Today’s topic is for those who want to impress others with their verbal prowess.
Quite often I hear or read the term “hearken back.” Sometimes it is spelled “harken back.” For instance: “Michael Bublé hearkens back to the crooners of my parents’ generation.” This usage isn’t necessarily wrong — unless, of course, you believe language should never change — but it isn’t necessarily right either.
Strictly speaking, the term should be “hark back.” Let me explain why.
According to grammarist.com, “An old sense of the verb hark (which mainly means to listen) was used in hunting with hounds, where the phrase hark back denoted the act of returning along the course taken to recover a lost scent. This is the origin of the modern sense of hark back, which means to recall, to return or to retrace one’s steps.”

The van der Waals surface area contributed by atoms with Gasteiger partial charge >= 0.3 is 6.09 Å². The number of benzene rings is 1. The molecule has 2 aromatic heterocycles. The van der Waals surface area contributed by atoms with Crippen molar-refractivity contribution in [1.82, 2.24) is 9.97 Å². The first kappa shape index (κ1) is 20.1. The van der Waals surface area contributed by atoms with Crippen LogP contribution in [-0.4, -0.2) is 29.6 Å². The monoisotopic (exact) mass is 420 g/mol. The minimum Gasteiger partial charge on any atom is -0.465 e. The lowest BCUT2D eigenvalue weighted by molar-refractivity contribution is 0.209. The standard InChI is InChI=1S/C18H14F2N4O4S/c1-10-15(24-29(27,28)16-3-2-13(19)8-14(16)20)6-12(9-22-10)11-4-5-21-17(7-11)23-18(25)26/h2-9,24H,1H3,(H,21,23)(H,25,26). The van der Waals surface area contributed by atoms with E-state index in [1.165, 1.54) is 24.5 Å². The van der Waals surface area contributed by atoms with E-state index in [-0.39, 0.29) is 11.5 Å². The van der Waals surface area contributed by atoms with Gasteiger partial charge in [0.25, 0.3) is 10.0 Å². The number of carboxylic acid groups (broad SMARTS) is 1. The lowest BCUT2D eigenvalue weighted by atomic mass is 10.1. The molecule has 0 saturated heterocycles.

“Hearken” and “harken” also mean to listen, but since they don’t have the hunting history that “hark” has, they don’t really work with “back.”
Yes, usage has become corrupted over time so that these two words have sort of been adopted into the “hark” family, and if you use them, people will understand what you’re saying. But some language purists will cringe. So, if you want to be technically correct, use “hark back.” If you do, your verbal skills will hark back to a time when people were more careful with their speech.
Roger Terry has been a professional editor for 25 years, has written five books (three fiction, two nonfiction) and numerous articles, essays, short stories, book reviews and newspaper columns. He is a sports fanatic and an unrepentant chocoholic.